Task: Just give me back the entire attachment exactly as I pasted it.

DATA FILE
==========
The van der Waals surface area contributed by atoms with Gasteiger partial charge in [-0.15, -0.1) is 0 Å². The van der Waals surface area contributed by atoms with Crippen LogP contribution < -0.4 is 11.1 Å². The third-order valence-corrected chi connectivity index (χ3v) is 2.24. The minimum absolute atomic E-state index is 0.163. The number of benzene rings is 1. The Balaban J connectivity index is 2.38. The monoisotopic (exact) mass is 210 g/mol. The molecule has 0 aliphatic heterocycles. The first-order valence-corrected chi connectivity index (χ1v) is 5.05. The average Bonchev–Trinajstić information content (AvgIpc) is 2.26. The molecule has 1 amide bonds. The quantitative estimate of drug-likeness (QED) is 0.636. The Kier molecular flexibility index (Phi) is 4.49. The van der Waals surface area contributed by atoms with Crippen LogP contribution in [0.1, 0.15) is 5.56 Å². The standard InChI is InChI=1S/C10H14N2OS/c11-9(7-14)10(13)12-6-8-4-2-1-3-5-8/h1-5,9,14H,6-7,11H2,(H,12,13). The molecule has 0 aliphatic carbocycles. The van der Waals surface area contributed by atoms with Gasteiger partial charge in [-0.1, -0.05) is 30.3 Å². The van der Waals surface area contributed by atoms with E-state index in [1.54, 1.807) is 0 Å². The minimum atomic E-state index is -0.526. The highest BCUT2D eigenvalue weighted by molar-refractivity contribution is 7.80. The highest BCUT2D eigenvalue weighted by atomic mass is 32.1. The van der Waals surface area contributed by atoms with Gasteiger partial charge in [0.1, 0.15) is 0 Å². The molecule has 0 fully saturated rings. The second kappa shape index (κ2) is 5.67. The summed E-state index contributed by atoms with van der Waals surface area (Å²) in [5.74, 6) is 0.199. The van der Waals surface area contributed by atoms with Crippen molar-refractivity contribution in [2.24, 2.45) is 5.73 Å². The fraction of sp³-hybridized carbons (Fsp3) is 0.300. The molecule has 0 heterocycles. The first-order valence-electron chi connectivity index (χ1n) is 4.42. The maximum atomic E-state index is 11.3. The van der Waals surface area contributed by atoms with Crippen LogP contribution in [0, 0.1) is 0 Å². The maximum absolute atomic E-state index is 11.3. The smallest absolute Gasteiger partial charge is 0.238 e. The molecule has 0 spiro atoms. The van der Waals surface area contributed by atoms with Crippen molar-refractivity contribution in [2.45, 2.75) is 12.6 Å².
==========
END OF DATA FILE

The van der Waals surface area contributed by atoms with Gasteiger partial charge in [-0.15, -0.1) is 0 Å². The van der Waals surface area contributed by atoms with Crippen LogP contribution < -0.4 is 11.1 Å². The third-order valence-corrected chi connectivity index (χ3v) is 2.24. The minimum absolute atomic E-state index is 0.163. The number of benzene rings is 1. The Balaban J connectivity index is 2.38. The monoisotopic (exact) mass is 210 g/mol. The molecule has 0 aliphatic heterocycles. The first-order valence-corrected chi connectivity index (χ1v) is 5.05. The average Bonchev–Trinajstić information content (AvgIpc) is 2.26. The molecule has 1 amide bonds. The quantitative estimate of drug-likeness (QED) is 0.636. The Kier molecular flexibility index (Phi) is 4.49. The van der Waals surface area contributed by atoms with Crippen LogP contribution in [0.1, 0.15) is 5.56 Å². The standard InChI is InChI=1S/C10H14N2OS/c11-9(7-14)10(13)12-6-8-4-2-1-3-5-8/h1-5,9,14H,6-7,11H2,(H,12,13). The molecule has 0 aliphatic carbocycles. The van der Waals surface area contributed by atoms with Gasteiger partial charge in [-0.1, -0.05) is 30.3 Å². The van der Waals surface area contributed by atoms with E-state index in [1.54, 1.807) is 0 Å². The minimum atomic E-state index is -0.526. The highest BCUT2D eigenvalue weighted by molar-refractivity contribution is 7.80. The highest BCUT2D eigenvalue weighted by atomic mass is 32.1. The van der Waals surface area contributed by atoms with Gasteiger partial charge in [0.1, 0.15) is 0 Å². The molecule has 0 fully saturated rings. The second kappa shape index (κ2) is 5.67. The summed E-state index contributed by atoms with van der Waals surface area (Å²) in [5.74, 6) is 0.199. The van der Waals surface area contributed by atoms with Crippen molar-refractivity contribution in [2.24, 2.45) is 5.73 Å². The fraction of sp³-hybridized carbons (Fsp3) is 0.300. The molecule has 0 heterocycles. The first-order valence-electron chi connectivity index (χ1n) is 4.42. The maximum atomic E-state index is 11.3. The van der Waals surface area contributed by atoms with Crippen LogP contribution in [0, 0.1) is 0 Å². The maximum absolute atomic E-state index is 11.3. The smallest absolute Gasteiger partial charge is 0.238 e. The molecule has 0 spiro atoms. The van der Waals surface area contributed by atoms with Crippen molar-refractivity contribution in [2.45, 2.75) is 12.6 Å².